Keynote Statement by Sinn Féin President, Gerry Adams, 16 November 1999
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Keynote Statement by Sinn Féin President, Gerry Adams, on the peace process in Northern Ireland, 16 November 1999
"Sinn Fein is totally committed to the implementation of the Good Friday Agreement in all its aspects.
We believe that the wholehearted implementation of the Agreement has the capacity to transform the existing situation through constructive and dynamic political development.
It is an unprecedented opportunity to start afresh. An opportunity to put behind us the failures, the tragedy and the suffering of the past.
There is no doubt that we are entering into the final stages of the resolution of the conflict.
The IRA cessation, which has now been in place for a total of almost four years, represents an important and positive contribution by the IRA to the resolution of the conflict.
IRA guns are silent and the Sinn Fein leadership is confident that the IRA remains committed to the objective of a permanent peace.
By providing an effective political alternative, we can remove the potential for conflict. That conflict must be for all of us now a thing of the past, over, done with and gone.
There has been a particular focus on arms. This issue is addressed directly in the Good Friday Agreement.
Sinn Fein accepts that decommissioning is an essential part of the peace process.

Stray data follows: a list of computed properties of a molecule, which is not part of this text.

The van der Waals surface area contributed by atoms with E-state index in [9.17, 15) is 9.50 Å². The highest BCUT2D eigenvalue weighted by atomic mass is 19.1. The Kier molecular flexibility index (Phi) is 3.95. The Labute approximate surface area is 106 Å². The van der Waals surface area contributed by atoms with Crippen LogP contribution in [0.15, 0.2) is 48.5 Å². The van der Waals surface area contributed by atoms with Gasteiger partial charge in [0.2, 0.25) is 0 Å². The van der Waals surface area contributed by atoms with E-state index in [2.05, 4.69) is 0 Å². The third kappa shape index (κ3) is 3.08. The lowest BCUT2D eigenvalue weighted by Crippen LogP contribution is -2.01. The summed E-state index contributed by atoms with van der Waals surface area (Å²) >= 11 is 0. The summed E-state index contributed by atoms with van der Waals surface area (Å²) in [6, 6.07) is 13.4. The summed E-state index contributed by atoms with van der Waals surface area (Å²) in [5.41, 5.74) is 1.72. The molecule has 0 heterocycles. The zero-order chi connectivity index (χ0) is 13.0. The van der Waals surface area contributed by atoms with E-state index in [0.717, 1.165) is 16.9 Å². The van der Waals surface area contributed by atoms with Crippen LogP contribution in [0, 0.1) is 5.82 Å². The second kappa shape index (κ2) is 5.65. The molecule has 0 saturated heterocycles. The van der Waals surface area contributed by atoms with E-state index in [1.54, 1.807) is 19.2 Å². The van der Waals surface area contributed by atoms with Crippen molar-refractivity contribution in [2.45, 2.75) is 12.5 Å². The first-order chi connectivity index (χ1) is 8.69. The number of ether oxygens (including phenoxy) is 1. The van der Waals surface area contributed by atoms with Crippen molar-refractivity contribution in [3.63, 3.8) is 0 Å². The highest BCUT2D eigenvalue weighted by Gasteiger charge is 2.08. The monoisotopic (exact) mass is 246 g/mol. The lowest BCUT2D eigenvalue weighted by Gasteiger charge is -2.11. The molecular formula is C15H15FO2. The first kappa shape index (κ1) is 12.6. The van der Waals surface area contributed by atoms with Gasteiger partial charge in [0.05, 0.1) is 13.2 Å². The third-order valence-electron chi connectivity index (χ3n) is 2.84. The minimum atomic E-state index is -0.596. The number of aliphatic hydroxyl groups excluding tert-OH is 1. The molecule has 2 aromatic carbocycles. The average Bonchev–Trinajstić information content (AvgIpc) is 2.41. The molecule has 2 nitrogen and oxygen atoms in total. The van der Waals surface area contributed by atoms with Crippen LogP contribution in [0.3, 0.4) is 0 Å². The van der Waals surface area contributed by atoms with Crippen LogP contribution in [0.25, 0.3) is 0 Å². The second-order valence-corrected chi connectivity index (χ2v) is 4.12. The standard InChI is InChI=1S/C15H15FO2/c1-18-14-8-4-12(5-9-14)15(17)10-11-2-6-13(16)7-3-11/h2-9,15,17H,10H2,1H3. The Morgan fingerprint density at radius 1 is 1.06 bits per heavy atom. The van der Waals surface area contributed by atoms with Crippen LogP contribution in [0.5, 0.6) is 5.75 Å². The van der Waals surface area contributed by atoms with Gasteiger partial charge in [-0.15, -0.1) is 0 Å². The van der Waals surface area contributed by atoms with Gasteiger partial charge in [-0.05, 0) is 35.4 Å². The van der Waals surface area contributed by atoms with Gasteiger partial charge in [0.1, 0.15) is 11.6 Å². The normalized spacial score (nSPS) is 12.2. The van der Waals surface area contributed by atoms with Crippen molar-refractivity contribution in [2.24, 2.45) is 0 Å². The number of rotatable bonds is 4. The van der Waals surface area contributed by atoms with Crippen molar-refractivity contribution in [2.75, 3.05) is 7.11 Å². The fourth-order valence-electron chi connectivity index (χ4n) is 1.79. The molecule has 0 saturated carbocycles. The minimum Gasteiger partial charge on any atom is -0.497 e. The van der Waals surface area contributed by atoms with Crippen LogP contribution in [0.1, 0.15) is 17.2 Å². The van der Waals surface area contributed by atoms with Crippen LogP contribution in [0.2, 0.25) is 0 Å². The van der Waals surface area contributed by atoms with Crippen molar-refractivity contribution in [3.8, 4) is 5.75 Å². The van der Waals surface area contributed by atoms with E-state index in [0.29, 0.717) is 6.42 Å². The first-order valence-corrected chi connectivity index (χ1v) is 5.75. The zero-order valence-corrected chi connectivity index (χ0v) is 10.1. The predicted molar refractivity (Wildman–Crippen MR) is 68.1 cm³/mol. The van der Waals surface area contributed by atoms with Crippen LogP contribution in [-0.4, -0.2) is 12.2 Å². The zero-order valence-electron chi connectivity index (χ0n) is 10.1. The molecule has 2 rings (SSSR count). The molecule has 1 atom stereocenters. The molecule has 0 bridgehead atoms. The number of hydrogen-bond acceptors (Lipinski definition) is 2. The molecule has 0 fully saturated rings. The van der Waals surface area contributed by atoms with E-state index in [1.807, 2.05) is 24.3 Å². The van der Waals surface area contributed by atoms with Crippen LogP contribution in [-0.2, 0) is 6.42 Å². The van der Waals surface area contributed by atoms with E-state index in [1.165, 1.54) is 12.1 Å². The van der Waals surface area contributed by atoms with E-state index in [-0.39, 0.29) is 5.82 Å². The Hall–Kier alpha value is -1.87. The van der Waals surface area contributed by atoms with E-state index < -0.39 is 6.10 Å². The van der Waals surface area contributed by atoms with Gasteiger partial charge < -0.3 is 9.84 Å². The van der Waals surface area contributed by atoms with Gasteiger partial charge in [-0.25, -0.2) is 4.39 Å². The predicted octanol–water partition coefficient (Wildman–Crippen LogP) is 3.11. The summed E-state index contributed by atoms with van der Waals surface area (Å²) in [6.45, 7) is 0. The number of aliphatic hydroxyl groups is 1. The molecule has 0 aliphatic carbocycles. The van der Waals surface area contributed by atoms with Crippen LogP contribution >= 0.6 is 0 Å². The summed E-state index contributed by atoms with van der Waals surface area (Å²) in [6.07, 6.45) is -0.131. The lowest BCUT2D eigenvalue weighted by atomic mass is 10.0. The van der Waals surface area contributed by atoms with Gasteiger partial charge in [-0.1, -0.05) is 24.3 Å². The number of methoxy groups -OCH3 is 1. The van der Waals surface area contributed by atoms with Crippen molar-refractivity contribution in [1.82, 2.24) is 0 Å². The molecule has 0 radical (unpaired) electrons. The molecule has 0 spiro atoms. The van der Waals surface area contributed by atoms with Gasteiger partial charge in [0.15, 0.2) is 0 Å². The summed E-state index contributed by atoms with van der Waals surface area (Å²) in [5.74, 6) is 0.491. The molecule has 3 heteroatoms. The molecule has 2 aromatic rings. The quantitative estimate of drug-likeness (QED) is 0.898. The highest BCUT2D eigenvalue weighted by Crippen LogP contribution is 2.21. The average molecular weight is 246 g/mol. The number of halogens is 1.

We believe that the issue of arms will be finally and satisfactorily settled under the aegis of the de Chastelain Commission as set out in the Agreement.
All parties to the Agreement have an obligation to help bring decommissioning about. Sinn Fein is committed to discharging our responsibilities in this regard.
Decommissioning can only come about on a voluntary basis. The Good Friday Agreement makes clear that the context required for its resolution is the implementation of the overall settlement, including the operation of its institutions and using the mechanism of the de Chastelain Commission. This is a collective responsibility.
Opposed to punishment attacks
Sinn Fein has total and absolute commitment to pursue our objectives by exclusively peaceful and democratic means in accordance with the Good Friday Agreement.
For this reason, we are totally opposed to any use of force or threat of force by others for any political purpose.
We are totally opposed to punishment attacks.
In the executive, the two Sinn Fein ministers will make and honour the pledge of office which includes a commitment to non-violence and exclusively peaceful and democratic means.
Removing the gun
Under the terms of the Agreement any member of the Executive can be removed from office for failure to meet his or her responsibilities, including those set out in the Pledge of Office.
All sections of our people have suffered profoundly in this conflict. That suffering is a matter of deep regret but makes the difficult process of removing conflict all the more imperative. Sinn Fein wishes to work with, not against, the unionists and recognises this as yet another imperative.
For Sinn Fein, co-operation and accommodation is the objective of this process.
We reiterate our total commitment to doing everything in our power to maintain the peace process and to removing the gun forever from the politics of our country."
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CAIN is based within Ulster University.
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